Your Subwoofer. Your Goals. Your Vehicle. Your Dimensions.
You cannot simply install a subwoofer in a random pre-built enclosure and achieve the best sound. The enclosure must be designed specifically for the subwoofer’s electromechanical parameters. It also should be designed for your musical preference and goals, whether they are to be as loud as possible, or have the most level response. Your vehicle’s dimensions and cabin volume also play a critical role in the sound of your subwoofer. We take all of these parameters into account in order to design the best subwoofer box for YOU.
If you want the best sound out of your sound system it is critical to install sound insulating products. These products cut down on road noise and improve musical response.
With any custom car audio fiberglass project there are multiple different materials that you will need to build your project. Below you will find a video describing some of the various materials needed as well a defined use as well as features to look for.
Below is a list of what I generally try to keep on hand for fiberglass car audio installs:
Polyester Resin – Used to bind fiberglass fibers, look for resins that have good working time.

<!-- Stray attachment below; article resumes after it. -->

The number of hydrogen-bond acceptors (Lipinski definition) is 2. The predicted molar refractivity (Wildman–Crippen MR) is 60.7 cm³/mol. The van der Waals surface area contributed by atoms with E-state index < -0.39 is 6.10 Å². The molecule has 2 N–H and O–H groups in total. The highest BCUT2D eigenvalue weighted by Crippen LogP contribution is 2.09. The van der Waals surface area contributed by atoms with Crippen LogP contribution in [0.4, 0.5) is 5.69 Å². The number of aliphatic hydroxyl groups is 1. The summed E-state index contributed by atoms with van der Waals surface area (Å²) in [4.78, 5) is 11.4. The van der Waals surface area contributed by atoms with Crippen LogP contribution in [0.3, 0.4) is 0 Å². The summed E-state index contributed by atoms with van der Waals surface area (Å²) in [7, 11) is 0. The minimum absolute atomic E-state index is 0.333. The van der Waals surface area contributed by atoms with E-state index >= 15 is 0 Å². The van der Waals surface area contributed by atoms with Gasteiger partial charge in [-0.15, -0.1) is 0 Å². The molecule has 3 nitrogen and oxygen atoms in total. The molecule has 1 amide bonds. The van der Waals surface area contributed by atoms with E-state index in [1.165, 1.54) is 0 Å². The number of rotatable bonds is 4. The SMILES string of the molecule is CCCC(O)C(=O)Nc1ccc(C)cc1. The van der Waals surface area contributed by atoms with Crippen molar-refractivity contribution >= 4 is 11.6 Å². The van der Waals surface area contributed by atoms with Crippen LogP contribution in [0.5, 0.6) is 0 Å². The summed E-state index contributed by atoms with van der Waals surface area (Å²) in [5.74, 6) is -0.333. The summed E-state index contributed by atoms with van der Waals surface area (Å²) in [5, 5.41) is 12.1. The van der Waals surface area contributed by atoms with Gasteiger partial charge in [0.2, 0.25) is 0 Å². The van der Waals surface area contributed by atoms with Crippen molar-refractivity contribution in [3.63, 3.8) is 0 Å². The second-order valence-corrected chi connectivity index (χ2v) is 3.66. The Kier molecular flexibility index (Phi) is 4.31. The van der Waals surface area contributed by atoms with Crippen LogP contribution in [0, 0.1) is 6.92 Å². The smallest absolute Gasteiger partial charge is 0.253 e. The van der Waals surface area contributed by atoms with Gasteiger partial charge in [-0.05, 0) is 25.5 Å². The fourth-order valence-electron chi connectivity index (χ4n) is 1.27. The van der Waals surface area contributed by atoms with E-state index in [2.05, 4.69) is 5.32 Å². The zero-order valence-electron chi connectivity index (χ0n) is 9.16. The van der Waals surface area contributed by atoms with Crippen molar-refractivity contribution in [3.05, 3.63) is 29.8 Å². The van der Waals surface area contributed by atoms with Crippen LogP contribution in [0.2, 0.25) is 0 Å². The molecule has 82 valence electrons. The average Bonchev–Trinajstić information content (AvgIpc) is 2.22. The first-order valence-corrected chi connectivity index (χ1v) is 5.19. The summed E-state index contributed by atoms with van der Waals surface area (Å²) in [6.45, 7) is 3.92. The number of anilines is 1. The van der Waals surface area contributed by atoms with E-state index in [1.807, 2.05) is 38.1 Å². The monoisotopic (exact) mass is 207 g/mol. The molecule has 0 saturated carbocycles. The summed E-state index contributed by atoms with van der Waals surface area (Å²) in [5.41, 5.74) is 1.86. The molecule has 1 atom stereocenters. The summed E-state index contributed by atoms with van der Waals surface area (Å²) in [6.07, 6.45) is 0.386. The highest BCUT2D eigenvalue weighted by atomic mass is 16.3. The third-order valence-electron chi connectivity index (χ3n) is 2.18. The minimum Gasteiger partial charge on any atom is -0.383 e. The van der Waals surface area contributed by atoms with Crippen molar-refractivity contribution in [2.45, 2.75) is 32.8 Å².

Fiberglass Chop Mat – Adds strength to the part, available in different weights per unit area, heavy mat used to add strength with less layers, but difficult on curved surfaces.
Fiberglass Rollers – Used to push air bubble out of fiberglass parts, available in different shapes and sizes for corners or flat surface rolling.
Chip brushes – Cheap brushes for applying resin, buy in bulk, the cheaper the better!
Pigment – Used to make air bubbles more obvious, gives a more finished look to fiberglass parts.
Gloves – Protect your hands.
Fleece or Grill Cloth Fabric – Fleece is used for large surfaces to avoid sagging, grill cloth is ideal as it absorbs less resin, grill cloth is better for small parts.